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New Opportunities To Incorporate Wellbeing In Health Care Construction

Whether it’s a new hospital wing, medical centre or an expanded GP practice, the fundamental purpose of a healthcare facility is to help people get better. It’s natural, therefore, to put health and wellbeing for staff and service users at the top of the list of requirements.

In the world of construction, things are rarely that straightforward. Budgets are limited and new facilities need to be brought into service as quickly as possible. Requirements seen as ‘nice to haves’ get relegated in the face of commercial reality and protecting projects against the familiar risks of timing and budget overruns.

Perhaps it’s time for a reappraisal. After many decades of doing much the same things in much the same ways construction technology is advancing rapidly. This brings new opportunities to design buildings for people and to be bolder about adopting wellbeing-centred approaches.

Wellbeing in Healthcare Construction – Practical Considerations

Wellbeing-centred design incorporates ‘blue and green’ and biophilic principles to include elements of natural green spaces and water into the built environment. We all have a natural affinity with these environments and research has demonstrated a link with an improved immune system function.

Natural materials such as whole timber have inherent benefits for the internal environment of a building – both in appearance and air quality. If this also helps to reduce the content of synthetic materials that emit high volumes of Volatile Organic Compounds (VOCs), then so much the better. Natural light and ventilation also contribute to a greater sense of wellbeing.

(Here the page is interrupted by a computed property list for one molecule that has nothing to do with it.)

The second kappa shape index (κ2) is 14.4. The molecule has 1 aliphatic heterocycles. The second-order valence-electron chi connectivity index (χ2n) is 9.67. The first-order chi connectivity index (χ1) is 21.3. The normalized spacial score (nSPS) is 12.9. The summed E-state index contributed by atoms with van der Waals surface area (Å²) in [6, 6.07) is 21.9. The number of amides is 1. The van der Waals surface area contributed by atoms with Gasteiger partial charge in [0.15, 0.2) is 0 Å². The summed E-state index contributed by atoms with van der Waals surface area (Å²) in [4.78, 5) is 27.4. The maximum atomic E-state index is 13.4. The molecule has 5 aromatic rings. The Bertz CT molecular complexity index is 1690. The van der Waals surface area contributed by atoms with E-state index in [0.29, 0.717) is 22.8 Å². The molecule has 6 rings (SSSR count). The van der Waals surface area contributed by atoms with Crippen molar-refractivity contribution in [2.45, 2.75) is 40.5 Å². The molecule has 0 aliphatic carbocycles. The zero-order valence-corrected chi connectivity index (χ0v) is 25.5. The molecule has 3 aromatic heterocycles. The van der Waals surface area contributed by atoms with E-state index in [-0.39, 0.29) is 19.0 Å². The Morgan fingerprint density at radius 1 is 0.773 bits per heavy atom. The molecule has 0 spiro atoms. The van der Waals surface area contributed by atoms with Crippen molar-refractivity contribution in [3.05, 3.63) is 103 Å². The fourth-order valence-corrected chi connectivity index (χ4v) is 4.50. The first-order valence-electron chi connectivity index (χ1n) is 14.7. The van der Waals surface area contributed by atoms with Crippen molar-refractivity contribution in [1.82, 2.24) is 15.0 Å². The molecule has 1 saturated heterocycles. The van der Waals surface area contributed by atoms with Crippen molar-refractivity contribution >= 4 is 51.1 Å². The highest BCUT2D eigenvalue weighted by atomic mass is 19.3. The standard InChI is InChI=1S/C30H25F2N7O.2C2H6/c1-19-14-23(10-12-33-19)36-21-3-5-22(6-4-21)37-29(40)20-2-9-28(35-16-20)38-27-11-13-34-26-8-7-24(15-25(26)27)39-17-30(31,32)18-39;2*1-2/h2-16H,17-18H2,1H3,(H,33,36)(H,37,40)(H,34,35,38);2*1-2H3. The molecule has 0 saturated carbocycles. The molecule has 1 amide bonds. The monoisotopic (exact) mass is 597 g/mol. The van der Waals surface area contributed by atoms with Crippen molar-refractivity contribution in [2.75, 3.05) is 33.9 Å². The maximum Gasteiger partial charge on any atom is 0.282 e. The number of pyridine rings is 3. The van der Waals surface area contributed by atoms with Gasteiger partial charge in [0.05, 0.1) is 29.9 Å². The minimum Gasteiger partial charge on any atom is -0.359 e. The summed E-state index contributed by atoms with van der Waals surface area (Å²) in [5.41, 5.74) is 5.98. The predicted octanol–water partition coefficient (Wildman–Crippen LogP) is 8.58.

There’s nothing revolutionary in this thinking. What’s different is that we now have the means to adopt the principles of wellbeing into healthcare construction. This opportunity comes from modern construction methods and materials integrated with a digitally-enabled design process.

Working in this environment eliminates a lot of uncertainty and project risk. It allows people with specialist wellbeing-centred design skills to be fully engaged from an early stage with structural engineers, architects and production specialists to adopt wellbeing concepts into healthcare buildings that can be built cost-effectively.

What all of this means is that we can start putting the health and wellbeing of staff and patients at the centre of healthcare construction and building design – and that we can do this without adding further time and cost risks to the project.

Find out more by visiting our healthcare construction resource centre. Or contact Mike Peskin (Mike.peskin@osborne.co.uk).

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